One of the advantages of having children very close in age (three within 15 months, in my case) is that they tend to have the same friends. This makes is significantly easier when organising play dates or sending out party invitations. Last weekend my tribe had been invited to a friend’s birthday party and I duly dressed them up and got them to the venue in good time. Expecting to follow them into the hall, where hordes of children were already hurling themselves around a bouncy castle, I was stopped at the door by a friendly helper jotting down names in a notebook.
“Could I just take a contact phone number just in case we need to get hold of you?”
I wondered how big the party was, that they might need to call parents’ mobiles instead of just hollering for them. And then I realised…
“You mean, I can leave them here? I can go home? Without them?”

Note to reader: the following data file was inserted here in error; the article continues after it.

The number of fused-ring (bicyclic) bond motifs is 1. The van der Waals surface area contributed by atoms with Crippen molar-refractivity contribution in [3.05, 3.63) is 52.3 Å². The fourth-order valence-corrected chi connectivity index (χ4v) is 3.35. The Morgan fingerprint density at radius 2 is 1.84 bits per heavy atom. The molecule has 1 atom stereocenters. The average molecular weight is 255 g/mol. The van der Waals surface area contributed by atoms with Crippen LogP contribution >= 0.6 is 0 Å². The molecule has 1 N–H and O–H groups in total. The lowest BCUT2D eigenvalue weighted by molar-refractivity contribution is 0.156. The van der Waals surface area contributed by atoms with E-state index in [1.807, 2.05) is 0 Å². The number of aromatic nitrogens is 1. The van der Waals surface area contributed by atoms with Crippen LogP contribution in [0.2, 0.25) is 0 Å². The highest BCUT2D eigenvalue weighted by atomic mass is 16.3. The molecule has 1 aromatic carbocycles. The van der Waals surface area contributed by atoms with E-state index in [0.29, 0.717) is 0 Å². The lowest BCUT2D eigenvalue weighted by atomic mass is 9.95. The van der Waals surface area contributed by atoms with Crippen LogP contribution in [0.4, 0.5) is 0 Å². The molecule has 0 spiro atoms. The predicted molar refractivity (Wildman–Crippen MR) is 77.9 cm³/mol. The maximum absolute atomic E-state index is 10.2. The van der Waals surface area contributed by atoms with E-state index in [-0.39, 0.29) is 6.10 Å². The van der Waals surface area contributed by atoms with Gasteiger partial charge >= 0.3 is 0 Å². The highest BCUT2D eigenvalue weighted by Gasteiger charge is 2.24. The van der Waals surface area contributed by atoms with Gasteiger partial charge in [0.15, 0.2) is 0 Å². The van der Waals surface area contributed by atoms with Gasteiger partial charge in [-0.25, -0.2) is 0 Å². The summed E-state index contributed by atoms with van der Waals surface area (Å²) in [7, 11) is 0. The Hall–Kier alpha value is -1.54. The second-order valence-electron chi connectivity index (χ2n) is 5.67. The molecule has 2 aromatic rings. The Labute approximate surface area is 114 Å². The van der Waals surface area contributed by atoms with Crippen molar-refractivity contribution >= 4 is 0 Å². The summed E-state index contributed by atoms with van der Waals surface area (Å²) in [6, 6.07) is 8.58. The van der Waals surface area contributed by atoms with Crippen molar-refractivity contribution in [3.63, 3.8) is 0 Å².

Whichever way I said it, the answer was apparently yes. I could ditch the kids and head off footloose and fancy free. Readers, I’m ashamed to admit I barely said goodbye to my offspring, such was my enthusiasm for the prospect of two child-free hours. What should I do? Sit in a coffee shop with a good book? Go for a swim? Have a bath? Much as I was tempted by the idea of two hours of total indulgence, I was far more tempted by the idea of doing the grocery shop without six sticky helping hands. I sailed round the aisles for an hour smiling smugly at parents trying to post recalcitrant toddlers into unyielding trolley seats.
When I arrived to collect the children we were all blissfully content; they with their E-numbers and I with my replenished cupboards and recharged batteries. I thanked the birthday girl’s mother profusely, silently noting that she seemed significantly more harassed than two hours previously. And that’s when I realised – that’s what birthday presents are all about. Never mind deciding a budget based on how much you like the child, how much everyone else will be spending, or how much you can actually afford. From now on my expenditure will be based purely on the potential return on my investment; any parent happy to take my children off my hands for two hours can be assured of a humdinger of a gift for their progeny. It’s the least I can do.